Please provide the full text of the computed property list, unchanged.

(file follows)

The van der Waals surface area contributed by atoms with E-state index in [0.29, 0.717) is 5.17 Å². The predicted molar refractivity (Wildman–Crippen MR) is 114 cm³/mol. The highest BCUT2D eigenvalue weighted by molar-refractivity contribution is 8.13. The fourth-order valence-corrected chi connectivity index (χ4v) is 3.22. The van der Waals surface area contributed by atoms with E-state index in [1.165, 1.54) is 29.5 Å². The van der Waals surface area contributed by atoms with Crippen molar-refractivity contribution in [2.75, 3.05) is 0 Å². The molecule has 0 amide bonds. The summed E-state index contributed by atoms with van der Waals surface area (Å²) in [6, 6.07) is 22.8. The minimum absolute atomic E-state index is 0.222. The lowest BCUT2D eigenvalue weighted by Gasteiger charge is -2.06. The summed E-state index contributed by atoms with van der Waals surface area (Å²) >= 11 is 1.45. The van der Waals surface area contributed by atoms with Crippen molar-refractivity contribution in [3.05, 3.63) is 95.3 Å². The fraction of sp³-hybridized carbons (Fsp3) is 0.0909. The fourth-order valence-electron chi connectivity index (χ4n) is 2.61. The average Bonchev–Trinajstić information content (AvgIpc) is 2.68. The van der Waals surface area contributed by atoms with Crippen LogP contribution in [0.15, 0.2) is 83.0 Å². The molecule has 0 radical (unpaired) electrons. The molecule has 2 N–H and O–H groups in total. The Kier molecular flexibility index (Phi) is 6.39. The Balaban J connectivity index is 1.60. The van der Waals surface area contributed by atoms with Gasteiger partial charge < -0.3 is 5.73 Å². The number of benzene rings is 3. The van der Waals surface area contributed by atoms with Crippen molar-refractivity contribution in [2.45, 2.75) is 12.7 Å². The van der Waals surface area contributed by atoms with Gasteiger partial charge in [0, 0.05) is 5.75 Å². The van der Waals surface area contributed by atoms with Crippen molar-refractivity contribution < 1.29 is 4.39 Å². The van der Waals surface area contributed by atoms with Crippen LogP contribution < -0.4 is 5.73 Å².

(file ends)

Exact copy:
The van der Waals surface area contributed by atoms with E-state index in [0.29, 0.717) is 5.17 Å². The predicted molar refractivity (Wildman–Crippen MR) is 114 cm³/mol. The highest BCUT2D eigenvalue weighted by molar-refractivity contribution is 8.13. The fourth-order valence-corrected chi connectivity index (χ4v) is 3.22. The van der Waals surface area contributed by atoms with E-state index in [1.165, 1.54) is 29.5 Å². The van der Waals surface area contributed by atoms with Crippen molar-refractivity contribution in [2.75, 3.05) is 0 Å². The molecule has 0 amide bonds. The summed E-state index contributed by atoms with van der Waals surface area (Å²) in [6, 6.07) is 22.8. The minimum absolute atomic E-state index is 0.222. The lowest BCUT2D eigenvalue weighted by Gasteiger charge is -2.06. The summed E-state index contributed by atoms with van der Waals surface area (Å²) >= 11 is 1.45. The van der Waals surface area contributed by atoms with Crippen molar-refractivity contribution in [3.05, 3.63) is 95.3 Å². The fraction of sp³-hybridized carbons (Fsp3) is 0.0909. The fourth-order valence-electron chi connectivity index (χ4n) is 2.61. The average Bonchev–Trinajstić information content (AvgIpc) is 2.68. The van der Waals surface area contributed by atoms with Crippen LogP contribution in [0.15, 0.2) is 83.0 Å². The molecule has 0 radical (unpaired) electrons. The molecule has 2 N–H and O–H groups in total. The Kier molecular flexibility index (Phi) is 6.39. The Balaban J connectivity index is 1.60. The van der Waals surface area contributed by atoms with Gasteiger partial charge < -0.3 is 5.73 Å². The number of benzene rings is 3. The van der Waals surface area contributed by atoms with Crippen molar-refractivity contribution in [2.45, 2.75) is 12.7 Å². The van der Waals surface area contributed by atoms with Gasteiger partial charge in [0, 0.05) is 5.75 Å². The van der Waals surface area contributed by atoms with Crippen molar-refractivity contribution < 1.29 is 4.39 Å². The van der Waals surface area contributed by atoms with Crippen LogP contribution < -0.4 is 5.73 Å².